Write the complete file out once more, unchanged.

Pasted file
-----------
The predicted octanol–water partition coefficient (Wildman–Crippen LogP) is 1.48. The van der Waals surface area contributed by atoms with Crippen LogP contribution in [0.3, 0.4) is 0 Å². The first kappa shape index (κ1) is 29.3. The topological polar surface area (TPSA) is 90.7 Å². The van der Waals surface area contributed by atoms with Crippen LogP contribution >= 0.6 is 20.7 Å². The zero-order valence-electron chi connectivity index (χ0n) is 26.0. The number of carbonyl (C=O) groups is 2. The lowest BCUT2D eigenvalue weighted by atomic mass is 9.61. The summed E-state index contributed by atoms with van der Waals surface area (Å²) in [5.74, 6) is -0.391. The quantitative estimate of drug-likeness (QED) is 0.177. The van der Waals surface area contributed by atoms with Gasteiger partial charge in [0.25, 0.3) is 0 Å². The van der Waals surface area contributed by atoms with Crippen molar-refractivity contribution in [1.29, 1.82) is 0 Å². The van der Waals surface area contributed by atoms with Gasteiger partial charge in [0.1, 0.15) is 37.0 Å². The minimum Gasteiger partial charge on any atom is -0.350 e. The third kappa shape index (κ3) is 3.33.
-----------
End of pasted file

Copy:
The predicted octanol–water partition coefficient (Wildman–Crippen LogP) is 1.48. The van der Waals surface area contributed by atoms with Crippen LogP contribution in [0.3, 0.4) is 0 Å². The first kappa shape index (κ1) is 29.3. The topological polar surface area (TPSA) is 90.7 Å². The van der Waals surface area contributed by atoms with Crippen LogP contribution >= 0.6 is 20.7 Å². The zero-order valence-electron chi connectivity index (χ0n) is 26.0. The number of carbonyl (C=O) groups is 2. The lowest BCUT2D eigenvalue weighted by atomic mass is 9.61. The summed E-state index contributed by atoms with van der Waals surface area (Å²) in [5.74, 6) is -0.391. The quantitative estimate of drug-likeness (QED) is 0.177. The van der Waals surface area contributed by atoms with Gasteiger partial charge in [0.25, 0.3) is 0 Å². The van der Waals surface area contributed by atoms with Crippen molar-refractivity contribution in [1.29, 1.82) is 0 Å². The van der Waals surface area contributed by atoms with Gasteiger partial charge in [0.1, 0.15) is 37.0 Å². The minimum Gasteiger partial charge on any atom is -0.350 e. The third kappa shape index (κ3) is 3.33.